(difficult to regulate)
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Major toxicities:
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Renal insufficiency
HTN
Diabetes > Cyclosporin
Dyslipidemia
Hypomagnesemia/Hyperkalemia
Neuro Sx (ie tremors, HA)
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Tacrolimus Drug Interactions
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Inhibit CYP450
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Azoles
Calcium channel blockers
Amiodorone
Mycins
Metronidazole
Grapefruit
Red yeast
Potentiate CYP 450
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Rifampin
Phenytoin
Topiramate
St John’s Wort
echinacea
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Antiproliferative Agents
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Prodrug hydrolyzed into 6Mercaptopurine (active form)
 Older antiproliferative agent
not widely used
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Dosing:
› PO: 1.5-3.0 mg/kg/day (keep WBC > 3,000)
› IV: same as po
› Levels not monitored
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Major Toxicities:
› Bone marrow suppression
› Hepatitis
› Pancreatitis
› Malignancy
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Prodrug hydrolyzed into
mycophenolic acid (active
form)
 More recent agent that is now preferred
to azathioprine
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Dosing:
› PO: tab or capsule at 500 mg-1500 mg bid
› IV: 2 hr infusion q 12 hrs at same dose po
› Levels not generally followed
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Major Toxicities:
› GI (nausea, gastritis, diarrhea)
 Enteric coated mycophenolate Na may be
better tolerated
› Leukopenia and thrombocytopenia (dose-
related)
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Mycophenolate Mofetil
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Drug interactions
› Rifampin
› Sevelamer
› Daptomycin
› Clindamycin
› Pamidronate
› vancomycin
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Category X
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Proliferation Signal Inhibitors
(MTOR Inhibitors)
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Macrolide derived from fungus
Streptomyces hygroscopicus
 Structurally similar with FK binding (like
tacrolimus) independent of calcineurin
mechanism
 Current uses:
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› renal insufficiency
› CAV
› Malignancy
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Dosing:
› PO: available as liquid or tablet;1-3 mg daily with
goal trough of 5-10 ng/mL (assays vary)
› Interacts with cyclosporine; must be dosed >4 hrs
apart
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Major toxicities:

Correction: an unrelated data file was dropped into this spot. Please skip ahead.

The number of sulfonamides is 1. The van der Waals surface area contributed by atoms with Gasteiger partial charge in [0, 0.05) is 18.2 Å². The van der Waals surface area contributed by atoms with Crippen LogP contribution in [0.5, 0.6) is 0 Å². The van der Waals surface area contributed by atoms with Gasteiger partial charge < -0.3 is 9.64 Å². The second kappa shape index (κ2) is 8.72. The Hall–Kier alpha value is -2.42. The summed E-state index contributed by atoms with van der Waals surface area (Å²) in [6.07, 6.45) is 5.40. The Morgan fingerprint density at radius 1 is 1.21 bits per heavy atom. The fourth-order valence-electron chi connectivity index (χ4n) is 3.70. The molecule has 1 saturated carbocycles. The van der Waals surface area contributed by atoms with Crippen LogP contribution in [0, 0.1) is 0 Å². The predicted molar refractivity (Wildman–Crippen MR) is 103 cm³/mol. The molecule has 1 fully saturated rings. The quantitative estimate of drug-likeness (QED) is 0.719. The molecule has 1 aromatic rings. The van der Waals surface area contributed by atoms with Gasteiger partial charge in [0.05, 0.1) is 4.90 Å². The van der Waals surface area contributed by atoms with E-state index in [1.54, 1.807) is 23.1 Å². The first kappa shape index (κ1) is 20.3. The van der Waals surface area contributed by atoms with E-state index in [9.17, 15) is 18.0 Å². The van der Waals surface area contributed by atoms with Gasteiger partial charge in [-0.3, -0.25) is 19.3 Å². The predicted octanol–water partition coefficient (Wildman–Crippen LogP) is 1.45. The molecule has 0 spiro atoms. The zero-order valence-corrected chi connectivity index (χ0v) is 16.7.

Oral ulcers
Dyslipidemia
Poor wound healing
Edema
Pneumonitis, alveolar hemorrhage
Bone marrow suppression (anemia and
thrombocytopenia)
› Potentiates CI nephrotoxicity
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Analog of Sirolimus
 Recent approval for renal
transplant
 Being investigated for
heart transplant
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Corticosteroids
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Nonspecific antiinflammatory that interupts multiple steps
in immune activation
 Highly effective for prevention of rejection
 Many adverse-effects long-term
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Dosing:
› PO: 1 mg/kg/day divided into bid dosing
early with rapid tapering to < 0.05
mg/kg/day by 6-12 mo
› IV: Methylprednisolone with similar dosing
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Major toxicities:
› Weight gain, HTN, HLD, Osteopenia,
Hyperglycemia, poor wound healing,
Salt/H2O retention, myopathy, cataracts,
PUD
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Practical Use of
Immunosuppression
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Standard Immunosuppressive
Regimen
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Calcineurin Inhibitor
› Cyclosporine
› Tacrolimus
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Anti-metabolite
› Azathioprine
› Mycophenolate mofetil
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Steroids
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Standard Regimens
Taylor, et al. JHLT Oct 2009.
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Standard Regimens
Tac/Steroid/MMF or MPA (49%)
 Cyclosporin/Steroid/MMF or MPA (28.5%)
 Tac/MMF or MPA (3.8%)
 Tac/Steroid (1.9%)
 Steroid/MMF or MPA (0.9%)